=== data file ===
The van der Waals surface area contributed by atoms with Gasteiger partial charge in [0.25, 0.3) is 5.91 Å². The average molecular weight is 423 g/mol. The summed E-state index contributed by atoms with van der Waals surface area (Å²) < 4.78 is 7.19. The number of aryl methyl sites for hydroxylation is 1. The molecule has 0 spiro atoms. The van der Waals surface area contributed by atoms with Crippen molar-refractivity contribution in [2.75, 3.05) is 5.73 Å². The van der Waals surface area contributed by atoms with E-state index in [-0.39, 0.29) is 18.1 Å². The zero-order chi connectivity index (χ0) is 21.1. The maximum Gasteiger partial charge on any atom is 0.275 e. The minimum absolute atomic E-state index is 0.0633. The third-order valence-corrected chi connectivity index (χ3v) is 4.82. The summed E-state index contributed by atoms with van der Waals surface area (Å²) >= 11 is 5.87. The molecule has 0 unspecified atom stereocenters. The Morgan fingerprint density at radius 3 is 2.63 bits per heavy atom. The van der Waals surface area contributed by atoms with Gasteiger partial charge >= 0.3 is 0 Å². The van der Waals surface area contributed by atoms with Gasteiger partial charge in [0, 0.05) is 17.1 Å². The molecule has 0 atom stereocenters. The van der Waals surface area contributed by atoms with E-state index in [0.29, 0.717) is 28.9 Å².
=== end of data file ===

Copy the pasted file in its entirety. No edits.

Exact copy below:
The van der Waals surface area contributed by atoms with Gasteiger partial charge in [0.25, 0.3) is 5.91 Å². The average molecular weight is 423 g/mol. The summed E-state index contributed by atoms with van der Waals surface area (Å²) < 4.78 is 7.19. The number of aryl methyl sites for hydroxylation is 1. The molecule has 0 spiro atoms. The van der Waals surface area contributed by atoms with Crippen molar-refractivity contribution in [2.75, 3.05) is 5.73 Å². The van der Waals surface area contributed by atoms with E-state index in [-0.39, 0.29) is 18.1 Å². The zero-order chi connectivity index (χ0) is 21.1. The maximum Gasteiger partial charge on any atom is 0.275 e. The minimum absolute atomic E-state index is 0.0633. The third-order valence-corrected chi connectivity index (χ3v) is 4.82. The summed E-state index contributed by atoms with van der Waals surface area (Å²) >= 11 is 5.87. The molecule has 0 unspecified atom stereocenters. The Morgan fingerprint density at radius 3 is 2.63 bits per heavy atom. The van der Waals surface area contributed by atoms with Gasteiger partial charge >= 0.3 is 0 Å². The van der Waals surface area contributed by atoms with Gasteiger partial charge in [0, 0.05) is 17.1 Å². The molecule has 0 atom stereocenters. The van der Waals surface area contributed by atoms with E-state index in [0.29, 0.717) is 28.9 Å².